I’ve been doing more chores today and I had a chance to work the power cleaner pretty hard, washing two cars (a mid-size SUV and a coupe) a big Scag ZTR mower that was absolutely filthy, and one large parking space that was generally dirty, had oil stains, and had some algae/green sort of stuff on it as well. It worked great for washing the cars, it was nearly as fast as using a proper pressure washer. The foam cannon worked great, it was easy to spray down the vehicles with suds. It also surprised me just how effective it was at making foam without using much soap. If you filled up the entire foam cannon container with soap you could probably wash twenty cars without refilling. For most jobs, dilute the soap or be careful to only fill the the container a little ways. Now maybe if you’re washing off a muddy farm truck it might be a bit lacking but for ordinary car washing it’s fantastic.

When I went to clean the muddy ZTR mower I would have liked to have a little more flow but it did a good job. It had enough power to blast the grime out of the tight nooks and crannies like the deck leveling mechanism. It would be great for washing dirt bikes, quads, etc. And in a way the low flow rate has a benefit: you can do a remarkable amount of cleaning with a small amount of water.

I used the turbo nozzle to clean the parking area. At that point it was very obvious that it was not as powerful as a proper pressure washer. But at the same time it punched well above its weight. I used the turbo nozzle, at first just washing with cold water via the garden hose. That removed the general grime and the algae straight away. It took the worst of the oil stains but there was still a little left. I then came back with a big bucket of hot tap water with some Simple Green mixed in and used the suction hose to go over the oil stain a second time. That took up all but the absolute worst parts of the oil stain.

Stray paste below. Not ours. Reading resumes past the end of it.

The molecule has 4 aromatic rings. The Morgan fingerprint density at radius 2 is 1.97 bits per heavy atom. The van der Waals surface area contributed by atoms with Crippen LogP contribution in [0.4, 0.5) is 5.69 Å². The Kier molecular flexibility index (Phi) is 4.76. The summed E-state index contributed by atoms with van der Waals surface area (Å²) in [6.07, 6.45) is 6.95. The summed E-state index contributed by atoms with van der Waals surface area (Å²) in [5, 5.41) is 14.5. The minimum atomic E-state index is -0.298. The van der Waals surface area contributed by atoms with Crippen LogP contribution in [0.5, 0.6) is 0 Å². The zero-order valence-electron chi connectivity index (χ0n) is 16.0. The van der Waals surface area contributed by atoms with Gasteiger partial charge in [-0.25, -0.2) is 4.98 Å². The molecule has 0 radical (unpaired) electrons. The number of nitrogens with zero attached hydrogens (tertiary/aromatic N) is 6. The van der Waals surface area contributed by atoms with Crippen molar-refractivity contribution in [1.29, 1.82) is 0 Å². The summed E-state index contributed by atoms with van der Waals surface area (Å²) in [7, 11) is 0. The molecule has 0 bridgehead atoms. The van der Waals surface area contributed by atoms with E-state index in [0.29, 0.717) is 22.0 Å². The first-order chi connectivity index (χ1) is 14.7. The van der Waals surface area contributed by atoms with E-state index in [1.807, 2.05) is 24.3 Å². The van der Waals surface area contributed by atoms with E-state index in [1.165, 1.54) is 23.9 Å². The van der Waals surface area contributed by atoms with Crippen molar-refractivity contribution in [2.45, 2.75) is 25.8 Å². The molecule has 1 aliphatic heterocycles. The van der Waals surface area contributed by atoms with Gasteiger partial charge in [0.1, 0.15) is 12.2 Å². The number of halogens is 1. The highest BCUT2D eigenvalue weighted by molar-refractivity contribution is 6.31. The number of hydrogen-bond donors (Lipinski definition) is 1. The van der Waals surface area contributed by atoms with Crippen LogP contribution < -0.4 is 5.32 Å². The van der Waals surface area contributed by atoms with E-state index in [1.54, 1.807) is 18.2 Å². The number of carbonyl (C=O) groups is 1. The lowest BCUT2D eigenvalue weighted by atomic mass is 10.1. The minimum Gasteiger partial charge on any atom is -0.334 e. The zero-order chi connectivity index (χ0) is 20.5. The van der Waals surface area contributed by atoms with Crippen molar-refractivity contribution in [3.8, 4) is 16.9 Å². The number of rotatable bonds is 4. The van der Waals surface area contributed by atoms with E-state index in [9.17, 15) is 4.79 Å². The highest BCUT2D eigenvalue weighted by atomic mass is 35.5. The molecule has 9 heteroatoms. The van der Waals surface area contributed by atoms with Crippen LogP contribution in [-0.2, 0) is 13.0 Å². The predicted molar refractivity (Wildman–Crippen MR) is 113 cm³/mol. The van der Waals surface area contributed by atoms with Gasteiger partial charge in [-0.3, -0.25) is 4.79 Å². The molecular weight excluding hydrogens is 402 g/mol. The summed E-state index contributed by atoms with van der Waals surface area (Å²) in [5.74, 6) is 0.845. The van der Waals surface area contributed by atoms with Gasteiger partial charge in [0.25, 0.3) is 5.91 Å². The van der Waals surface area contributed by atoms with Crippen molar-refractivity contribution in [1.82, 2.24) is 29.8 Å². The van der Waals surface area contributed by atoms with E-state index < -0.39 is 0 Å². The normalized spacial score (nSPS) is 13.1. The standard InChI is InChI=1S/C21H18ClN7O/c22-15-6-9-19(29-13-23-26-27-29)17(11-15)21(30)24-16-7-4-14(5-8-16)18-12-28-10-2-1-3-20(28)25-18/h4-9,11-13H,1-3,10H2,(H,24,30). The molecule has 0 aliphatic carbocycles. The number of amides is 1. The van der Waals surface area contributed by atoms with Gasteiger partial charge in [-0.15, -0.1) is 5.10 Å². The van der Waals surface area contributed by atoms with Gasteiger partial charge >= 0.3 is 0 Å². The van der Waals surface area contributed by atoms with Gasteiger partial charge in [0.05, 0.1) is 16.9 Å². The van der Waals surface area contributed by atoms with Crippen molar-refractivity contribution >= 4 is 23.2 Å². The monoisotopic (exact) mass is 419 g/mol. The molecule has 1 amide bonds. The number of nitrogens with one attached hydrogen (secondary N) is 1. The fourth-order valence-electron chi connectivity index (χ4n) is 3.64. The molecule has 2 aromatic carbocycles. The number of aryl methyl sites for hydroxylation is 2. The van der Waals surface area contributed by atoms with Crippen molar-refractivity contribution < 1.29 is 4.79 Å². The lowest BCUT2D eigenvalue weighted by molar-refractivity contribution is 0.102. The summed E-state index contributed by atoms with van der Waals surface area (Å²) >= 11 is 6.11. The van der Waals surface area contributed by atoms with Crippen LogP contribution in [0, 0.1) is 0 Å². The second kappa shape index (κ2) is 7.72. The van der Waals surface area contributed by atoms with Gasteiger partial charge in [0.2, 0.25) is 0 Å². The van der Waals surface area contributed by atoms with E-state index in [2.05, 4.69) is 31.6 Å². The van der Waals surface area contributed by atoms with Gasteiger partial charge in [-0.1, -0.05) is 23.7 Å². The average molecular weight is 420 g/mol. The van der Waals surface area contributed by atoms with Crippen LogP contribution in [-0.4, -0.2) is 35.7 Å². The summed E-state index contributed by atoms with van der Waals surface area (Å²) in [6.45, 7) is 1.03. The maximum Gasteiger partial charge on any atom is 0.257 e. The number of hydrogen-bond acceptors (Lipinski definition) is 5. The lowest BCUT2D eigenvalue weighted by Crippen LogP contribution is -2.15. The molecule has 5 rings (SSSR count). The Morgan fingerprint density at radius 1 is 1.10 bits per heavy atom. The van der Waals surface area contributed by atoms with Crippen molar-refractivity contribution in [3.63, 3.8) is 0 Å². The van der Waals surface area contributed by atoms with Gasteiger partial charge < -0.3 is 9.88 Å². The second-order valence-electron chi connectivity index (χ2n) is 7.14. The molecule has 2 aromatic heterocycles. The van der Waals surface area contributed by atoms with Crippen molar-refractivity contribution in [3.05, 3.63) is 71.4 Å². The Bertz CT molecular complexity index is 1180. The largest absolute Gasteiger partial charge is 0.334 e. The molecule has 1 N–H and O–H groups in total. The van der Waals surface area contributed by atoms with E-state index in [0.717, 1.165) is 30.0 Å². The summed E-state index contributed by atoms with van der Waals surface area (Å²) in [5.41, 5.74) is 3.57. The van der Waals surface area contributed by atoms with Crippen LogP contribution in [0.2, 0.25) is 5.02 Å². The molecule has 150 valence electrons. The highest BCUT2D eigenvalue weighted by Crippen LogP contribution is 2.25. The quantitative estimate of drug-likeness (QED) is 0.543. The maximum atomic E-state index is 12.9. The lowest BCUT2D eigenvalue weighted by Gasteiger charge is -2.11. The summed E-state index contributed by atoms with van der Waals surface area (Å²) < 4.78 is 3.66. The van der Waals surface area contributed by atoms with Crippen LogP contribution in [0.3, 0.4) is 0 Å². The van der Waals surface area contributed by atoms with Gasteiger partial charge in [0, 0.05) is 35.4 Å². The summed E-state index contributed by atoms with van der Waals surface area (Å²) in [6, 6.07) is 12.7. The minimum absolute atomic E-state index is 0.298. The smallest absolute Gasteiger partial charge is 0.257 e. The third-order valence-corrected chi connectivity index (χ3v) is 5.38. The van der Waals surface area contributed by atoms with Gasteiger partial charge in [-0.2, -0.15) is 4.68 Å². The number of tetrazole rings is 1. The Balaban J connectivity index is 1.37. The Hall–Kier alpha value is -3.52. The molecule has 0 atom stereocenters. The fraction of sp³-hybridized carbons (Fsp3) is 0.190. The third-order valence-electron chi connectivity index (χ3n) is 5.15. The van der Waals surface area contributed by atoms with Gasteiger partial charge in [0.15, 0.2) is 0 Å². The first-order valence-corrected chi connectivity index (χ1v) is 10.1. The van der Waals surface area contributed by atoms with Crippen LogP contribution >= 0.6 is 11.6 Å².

Finally, I took a bucket of water and tried to clean some old graffiti on an asphalt driveway. This graffiti is so old that it’s illegible, only parts of some of the letters remain and the color is very much faded in the sun so I figured it would not be a difficult task given prior performance. At first I tried the 15 degree nozzle. It did remove some of it but it was less effective than I was expecting and some of the paint remained. I tried again with the turbo nozzle and it took off a little more but there was still some paint remaining.

All of this work took 2.5 battery charges using 9ah Flexvolt batts.

I learned another benefit: the suction hose has QD fittings on both ends, so in addition to using it to suck up water from a bucket, lake, whatever…you can also take the filter off and use it as an extension when using the tool with a garden hose. Not only does that give you some extra reach but it’s also a lot more flexible than most garden hoses so it’s easier to wash.

So far I’m still very happy with it. It can’t do heavy-duty work which is no surprise and not expected given its rating, but it is excellent for basic around-the-house sort of jobs: washing cars and outdoor stuff, washing the house, etc.

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I appreciate that you found less flow and power advantageous in some respects. The best most powerful isn’t always required and not always worth the increased price for the small percentage of time the additional power is required. I’d bet for that last little bit of oil stain a neighbor could be imposed upon for a quick use and every other job you completed without issue.

Thanks for the thorough follow-up. I have an oil stain on my garage floor I may try with the worx and some simple green and compare the results with your notes/experience.

The low flow rate is definitely nice for around-the-house sort of jobs. You mentioned using a 2-liter bottle on the Worx unit earlier–that sounds extremely handy. While searching for a 0 degree tip for the DCPW1000 I stumbled upon the fact that Dewalt offers a 2L adapter as an optional accessory for about $10. I will definitely be picking one of those up. Portability is the real strength out of this kind of machine. And I think the power is at a nice sweet spot as well: it cleans most things effectively but at the same time it is difficult to cause damage with it.

The 2l bottle for small jobs is great. I use it for the patio all the time. Even if I have to fill it up a second time, it’s way faster and more convenient- IMO- then dragging out a pressure washer, connecting a hose, etc. truth is I have 3 2l bottles stashed in the event I ever needed more than 1